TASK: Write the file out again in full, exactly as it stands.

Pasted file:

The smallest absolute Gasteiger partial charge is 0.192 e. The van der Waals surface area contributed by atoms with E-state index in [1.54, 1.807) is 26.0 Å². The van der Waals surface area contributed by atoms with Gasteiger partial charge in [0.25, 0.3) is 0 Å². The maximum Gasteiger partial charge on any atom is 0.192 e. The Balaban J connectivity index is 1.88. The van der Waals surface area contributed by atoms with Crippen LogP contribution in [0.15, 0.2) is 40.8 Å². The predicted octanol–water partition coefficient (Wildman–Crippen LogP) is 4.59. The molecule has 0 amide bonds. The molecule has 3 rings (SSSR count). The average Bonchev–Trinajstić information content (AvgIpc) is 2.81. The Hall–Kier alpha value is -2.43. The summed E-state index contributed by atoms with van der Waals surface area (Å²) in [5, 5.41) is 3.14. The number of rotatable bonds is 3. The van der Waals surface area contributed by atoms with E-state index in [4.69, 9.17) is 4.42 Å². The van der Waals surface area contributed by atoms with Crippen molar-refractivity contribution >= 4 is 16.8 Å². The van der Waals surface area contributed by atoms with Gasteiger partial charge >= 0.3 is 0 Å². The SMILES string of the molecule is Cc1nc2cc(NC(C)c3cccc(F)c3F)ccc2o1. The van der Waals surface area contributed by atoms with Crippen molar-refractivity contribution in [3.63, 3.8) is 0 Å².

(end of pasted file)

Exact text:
The smallest absolute Gasteiger partial charge is 0.192 e. The van der Waals surface area contributed by atoms with E-state index in [1.54, 1.807) is 26.0 Å². The van der Waals surface area contributed by atoms with Gasteiger partial charge in [0.25, 0.3) is 0 Å². The maximum Gasteiger partial charge on any atom is 0.192 e. The Balaban J connectivity index is 1.88. The van der Waals surface area contributed by atoms with Crippen LogP contribution in [0.15, 0.2) is 40.8 Å². The predicted octanol–water partition coefficient (Wildman–Crippen LogP) is 4.59. The molecule has 0 amide bonds. The molecule has 3 rings (SSSR count). The average Bonchev–Trinajstić information content (AvgIpc) is 2.81. The Hall–Kier alpha value is -2.43. The summed E-state index contributed by atoms with van der Waals surface area (Å²) in [5, 5.41) is 3.14. The number of rotatable bonds is 3. The van der Waals surface area contributed by atoms with E-state index in [4.69, 9.17) is 4.42 Å². The van der Waals surface area contributed by atoms with Crippen molar-refractivity contribution >= 4 is 16.8 Å². The van der Waals surface area contributed by atoms with Gasteiger partial charge >= 0.3 is 0 Å². The SMILES string of the molecule is Cc1nc2cc(NC(C)c3cccc(F)c3F)ccc2o1. The van der Waals surface area contributed by atoms with Crippen molar-refractivity contribution in [3.63, 3.8) is 0 Å².